Eastern dragons are portrayed as good, kind, and intelligent. Oriental Dragons have the most recorded history in the world, especially in China going back thousands of years. In history they have a very close link to the weather. It is said that some of the worst flooding in Asia's History were caused when a mortal has upset a dragon. In Chinese history, the 5 toed dragon is the symbol of power, and are considered "Imperial Dragons". Long ago, it became law in China that only the Emperor could have a five-clawed dragon displayed on his robes or illustrated on anything the Emperor owned. It was usually a Yellow dragon, thought to be the most superior of all the colored dragons. If someone other than the Emperor was caught wearing the symbol of the 5-toed dragon, he was put to death.

Eastern dragons are still shown in parades around the world celebrating the Chinese New Year with the Dragon Dance.

Did the dragon once live?

All of the Oriental dragons were intimately associated with water. Dragons lived in lakes and rivers and seas, even in raindrops. They controlled the tides, floods and rainfall. If they really existed, then a source that immediately comes to mind is the Chinese alligator, Alligator sinensis. They are not as large as their American cousin, ranging from an average two metres in length to sometimes three metres. But they are dangerous, reptilian and water-based - all good reasons for linking them to the Oriental dragon. But only if you haven’t heard of the predecessors of the real-life Komodo dragon...

Australian monitor lizards all belong to the genus Varanus. They are easily identifiable by their streamlined shape, elongated neck, semi-erect posture, and a forked tongue - which can give the effect of fire-breathing. They all look very similar except for their size differences, which are extreme to say the least. The smallest is the pygmy monitor Varanus brevicauda (20 centimetres long, weighs 8-10 grams). The largest in Australia is the perentie or Varanus giganteus, which can attain a length of two metres.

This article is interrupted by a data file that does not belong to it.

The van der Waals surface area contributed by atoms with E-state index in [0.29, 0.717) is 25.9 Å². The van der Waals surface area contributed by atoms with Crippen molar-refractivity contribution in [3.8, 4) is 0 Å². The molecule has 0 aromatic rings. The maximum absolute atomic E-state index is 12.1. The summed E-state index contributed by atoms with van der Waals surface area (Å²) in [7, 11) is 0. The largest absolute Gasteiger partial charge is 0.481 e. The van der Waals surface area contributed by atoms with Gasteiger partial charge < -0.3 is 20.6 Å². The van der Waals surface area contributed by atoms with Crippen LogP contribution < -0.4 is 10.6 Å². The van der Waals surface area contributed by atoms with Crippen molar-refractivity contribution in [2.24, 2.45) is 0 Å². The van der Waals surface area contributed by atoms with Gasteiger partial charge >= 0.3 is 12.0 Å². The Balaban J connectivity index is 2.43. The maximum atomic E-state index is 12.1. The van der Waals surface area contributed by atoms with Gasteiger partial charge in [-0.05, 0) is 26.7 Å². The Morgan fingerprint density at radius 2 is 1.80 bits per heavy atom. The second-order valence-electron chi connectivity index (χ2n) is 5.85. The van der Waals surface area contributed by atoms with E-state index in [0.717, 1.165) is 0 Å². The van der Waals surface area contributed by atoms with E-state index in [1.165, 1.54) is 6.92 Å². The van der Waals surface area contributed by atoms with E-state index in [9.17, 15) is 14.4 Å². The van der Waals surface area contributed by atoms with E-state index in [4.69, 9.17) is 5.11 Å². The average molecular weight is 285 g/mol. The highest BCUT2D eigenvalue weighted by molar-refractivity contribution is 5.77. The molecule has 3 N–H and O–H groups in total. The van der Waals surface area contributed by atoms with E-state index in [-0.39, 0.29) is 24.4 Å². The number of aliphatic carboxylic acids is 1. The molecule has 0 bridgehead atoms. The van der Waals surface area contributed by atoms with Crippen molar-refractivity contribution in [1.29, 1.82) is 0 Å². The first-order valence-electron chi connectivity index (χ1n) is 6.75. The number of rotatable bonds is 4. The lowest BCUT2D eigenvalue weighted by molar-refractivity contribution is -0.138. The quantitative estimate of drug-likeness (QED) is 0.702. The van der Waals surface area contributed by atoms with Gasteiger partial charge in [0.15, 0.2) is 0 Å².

Larger still are the Komodo Dragons (Varanus komodoensis) of Indonesia, a country that the ancient Chinese would certainly have visited. They can reach lengths of three metres and weigh 150 kgs, making them the world’s largest lizards. They are formidable predators, like crocodiles that are able to run quickly across land. They were probably the reason that the stegodonts (pygmy elephants) became extinct in this area. They might even have wiped out the 1-metre tall, miniature humans, Homo floresiensis, who lived there up until 12,000 years ago.

These dragons were previously more widespread, with evidence of them once occurring in Mongolia coming to light. And in Queensland, Australia, only becoming extinct 19,000 years ago (take that date with a pinch of salt), was a bigger lizard still, a cousin of the Komodo dubbed Megalania prisca.

Megalania prisca, as we have learned from fossil evidence, grew to be a staggering seven metres in length and weighed 600 kgs. Although it was technically a lizard, it must have had the presence of a dinosaur, and almost certainly ate a few of the humans of that era. But it’s usual meal was more likely to have been rhinoceros-sized wombats. [Strange days indeed with gigantism seeming to be rampant.] These meals are believable when you consider that Komodo dragons have been known to kill water buffalo weighing three times more than themselves.

So where are we heading? On the one hand there are myths connecting dragons to global destruction and rebirth. On the other are links to DNA, ancient languages, ancient calendars and the I Ching. Does all this suggest that the mythical dragons were rooted in reality, that knights in shining armour actually killed real dragons?

The jury is still out on this one!